Preventative and pre-emptive treatment is often also not in-plan (in large part because little preventative advice has been effective, and as we see with WB, effective dietary advice is pretty simple and doesn't require 12 years of training). The various medical specialties have consequently allowed themselves to be painted into an acute care corner - fix on failure.
Yes, a dietary revolt by the general public is going to dramatically reduce the demand for MDs, but most of those MDs haven't seen that far ahead, and that's not what's on their minds when you bring up diet.Post Grad Lesson 2: Fix on Failure
As Dr. Davis has said several times on his blog, consensus medicine has allowed itself to get painted into an acute care corner. It tries (and all too often fails) to fix things only after they've spun out of control. Prevention is not on the menu, both because it's not compensated by insurance, and also because the consensus guidance offered is not correlated with healthy outcomes.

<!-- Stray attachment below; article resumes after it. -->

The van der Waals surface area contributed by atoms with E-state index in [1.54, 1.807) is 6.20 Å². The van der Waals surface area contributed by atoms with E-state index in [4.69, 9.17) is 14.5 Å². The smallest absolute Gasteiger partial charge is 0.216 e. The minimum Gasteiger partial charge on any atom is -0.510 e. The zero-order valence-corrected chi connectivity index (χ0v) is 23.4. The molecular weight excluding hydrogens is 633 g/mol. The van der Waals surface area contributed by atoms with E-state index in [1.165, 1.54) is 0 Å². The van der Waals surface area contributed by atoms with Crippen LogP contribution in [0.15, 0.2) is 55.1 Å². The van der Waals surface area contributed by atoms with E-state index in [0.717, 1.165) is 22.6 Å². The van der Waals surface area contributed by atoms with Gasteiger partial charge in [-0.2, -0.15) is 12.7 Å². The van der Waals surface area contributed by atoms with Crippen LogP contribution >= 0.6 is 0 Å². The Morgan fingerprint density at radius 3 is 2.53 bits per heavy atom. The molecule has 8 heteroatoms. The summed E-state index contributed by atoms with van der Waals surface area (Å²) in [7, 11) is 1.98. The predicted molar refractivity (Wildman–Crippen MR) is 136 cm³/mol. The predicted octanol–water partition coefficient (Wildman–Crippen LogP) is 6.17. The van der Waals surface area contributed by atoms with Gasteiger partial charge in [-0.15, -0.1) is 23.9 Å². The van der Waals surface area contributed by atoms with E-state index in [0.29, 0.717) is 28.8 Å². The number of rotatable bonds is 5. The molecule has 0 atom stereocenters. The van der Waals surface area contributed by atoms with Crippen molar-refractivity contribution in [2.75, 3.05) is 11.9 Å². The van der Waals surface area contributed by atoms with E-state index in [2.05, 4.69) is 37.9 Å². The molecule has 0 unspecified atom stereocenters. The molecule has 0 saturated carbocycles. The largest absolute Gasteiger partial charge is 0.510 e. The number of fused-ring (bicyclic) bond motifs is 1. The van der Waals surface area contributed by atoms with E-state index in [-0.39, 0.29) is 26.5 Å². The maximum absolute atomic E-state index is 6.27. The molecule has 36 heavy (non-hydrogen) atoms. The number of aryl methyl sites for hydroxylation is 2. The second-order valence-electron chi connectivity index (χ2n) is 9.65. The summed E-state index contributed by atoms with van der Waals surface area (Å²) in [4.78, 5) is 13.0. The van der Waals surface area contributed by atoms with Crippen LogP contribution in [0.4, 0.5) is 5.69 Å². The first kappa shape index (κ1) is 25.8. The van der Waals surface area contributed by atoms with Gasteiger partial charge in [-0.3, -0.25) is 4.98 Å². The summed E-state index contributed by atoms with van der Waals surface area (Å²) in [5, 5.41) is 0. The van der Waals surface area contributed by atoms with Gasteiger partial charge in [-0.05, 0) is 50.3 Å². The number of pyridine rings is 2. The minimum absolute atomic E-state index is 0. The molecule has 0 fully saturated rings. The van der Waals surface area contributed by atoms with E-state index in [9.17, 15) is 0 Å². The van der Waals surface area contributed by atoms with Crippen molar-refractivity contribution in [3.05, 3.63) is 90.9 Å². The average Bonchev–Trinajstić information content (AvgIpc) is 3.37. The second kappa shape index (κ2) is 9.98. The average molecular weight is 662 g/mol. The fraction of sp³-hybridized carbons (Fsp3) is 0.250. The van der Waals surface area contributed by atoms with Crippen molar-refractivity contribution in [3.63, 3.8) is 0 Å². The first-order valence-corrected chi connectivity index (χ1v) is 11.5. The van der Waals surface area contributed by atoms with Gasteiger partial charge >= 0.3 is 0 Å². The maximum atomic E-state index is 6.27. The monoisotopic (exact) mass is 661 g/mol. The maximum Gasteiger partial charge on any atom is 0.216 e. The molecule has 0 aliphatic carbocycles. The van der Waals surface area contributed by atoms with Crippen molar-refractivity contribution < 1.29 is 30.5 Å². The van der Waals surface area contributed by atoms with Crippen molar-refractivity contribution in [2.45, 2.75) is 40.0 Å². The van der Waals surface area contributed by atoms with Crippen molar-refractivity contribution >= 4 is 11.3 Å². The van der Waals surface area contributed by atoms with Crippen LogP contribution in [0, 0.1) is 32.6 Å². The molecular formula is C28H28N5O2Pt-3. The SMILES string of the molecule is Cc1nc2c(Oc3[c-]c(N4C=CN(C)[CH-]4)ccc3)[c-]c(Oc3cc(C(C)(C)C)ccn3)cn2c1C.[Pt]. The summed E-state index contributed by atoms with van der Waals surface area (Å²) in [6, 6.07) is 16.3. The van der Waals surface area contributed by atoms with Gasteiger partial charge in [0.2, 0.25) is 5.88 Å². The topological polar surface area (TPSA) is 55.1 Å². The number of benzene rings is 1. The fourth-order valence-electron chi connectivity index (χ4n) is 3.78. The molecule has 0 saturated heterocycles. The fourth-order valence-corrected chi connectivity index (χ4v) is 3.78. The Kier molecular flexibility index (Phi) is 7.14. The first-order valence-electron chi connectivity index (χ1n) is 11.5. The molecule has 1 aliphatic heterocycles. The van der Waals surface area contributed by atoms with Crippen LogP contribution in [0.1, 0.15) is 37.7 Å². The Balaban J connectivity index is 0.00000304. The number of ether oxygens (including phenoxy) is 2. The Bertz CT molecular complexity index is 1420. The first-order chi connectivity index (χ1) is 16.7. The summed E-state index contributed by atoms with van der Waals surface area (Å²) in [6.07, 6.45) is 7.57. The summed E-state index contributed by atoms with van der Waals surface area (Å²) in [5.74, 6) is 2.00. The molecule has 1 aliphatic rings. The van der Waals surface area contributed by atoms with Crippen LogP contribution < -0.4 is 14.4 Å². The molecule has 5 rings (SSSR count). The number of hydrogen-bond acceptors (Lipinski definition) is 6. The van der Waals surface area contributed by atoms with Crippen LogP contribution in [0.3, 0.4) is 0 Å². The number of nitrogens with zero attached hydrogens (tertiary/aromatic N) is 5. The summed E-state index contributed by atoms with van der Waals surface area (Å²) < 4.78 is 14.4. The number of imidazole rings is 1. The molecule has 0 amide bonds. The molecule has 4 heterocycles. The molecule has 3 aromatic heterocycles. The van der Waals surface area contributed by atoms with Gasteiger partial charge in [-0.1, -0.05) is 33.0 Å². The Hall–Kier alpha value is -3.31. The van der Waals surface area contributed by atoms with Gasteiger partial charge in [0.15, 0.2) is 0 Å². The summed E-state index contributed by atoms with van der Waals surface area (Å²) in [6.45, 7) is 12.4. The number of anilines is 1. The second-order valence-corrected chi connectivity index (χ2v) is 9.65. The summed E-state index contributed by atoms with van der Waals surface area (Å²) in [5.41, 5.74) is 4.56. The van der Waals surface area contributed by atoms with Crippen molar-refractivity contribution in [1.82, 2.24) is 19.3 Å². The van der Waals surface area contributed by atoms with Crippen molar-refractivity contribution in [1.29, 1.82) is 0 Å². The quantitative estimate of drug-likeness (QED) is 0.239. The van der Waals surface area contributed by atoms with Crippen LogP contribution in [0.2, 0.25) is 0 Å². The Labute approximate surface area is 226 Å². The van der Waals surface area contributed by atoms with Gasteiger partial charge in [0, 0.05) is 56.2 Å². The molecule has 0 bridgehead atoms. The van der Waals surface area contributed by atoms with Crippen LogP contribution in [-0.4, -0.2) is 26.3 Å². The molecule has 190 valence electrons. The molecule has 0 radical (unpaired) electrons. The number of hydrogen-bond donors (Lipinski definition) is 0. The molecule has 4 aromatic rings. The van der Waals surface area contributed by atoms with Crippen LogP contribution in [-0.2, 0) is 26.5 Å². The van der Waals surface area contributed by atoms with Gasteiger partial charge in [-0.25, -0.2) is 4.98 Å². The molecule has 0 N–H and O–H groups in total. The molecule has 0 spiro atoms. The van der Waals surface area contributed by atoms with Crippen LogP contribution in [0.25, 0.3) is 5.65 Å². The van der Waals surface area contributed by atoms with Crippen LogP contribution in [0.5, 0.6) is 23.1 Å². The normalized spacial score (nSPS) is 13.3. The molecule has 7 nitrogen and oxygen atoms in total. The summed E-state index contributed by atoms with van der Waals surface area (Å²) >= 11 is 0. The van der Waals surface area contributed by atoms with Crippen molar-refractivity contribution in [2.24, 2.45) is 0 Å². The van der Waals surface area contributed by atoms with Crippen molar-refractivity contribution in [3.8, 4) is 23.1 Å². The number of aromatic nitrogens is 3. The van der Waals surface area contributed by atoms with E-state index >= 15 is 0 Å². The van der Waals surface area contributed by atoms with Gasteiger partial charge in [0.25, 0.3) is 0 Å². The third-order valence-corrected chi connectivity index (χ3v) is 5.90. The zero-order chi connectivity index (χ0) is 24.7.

Let's hit that point again: medical professionals aren't highly enthused about prevention, both because it doesn't pay well, but perhaps principally because the outcomes have not been encouraging. Hint, docs - it's not because we don't follow the advice - it's because the advice is incorrect.Post Grad Lesson 3: I have no map for that territory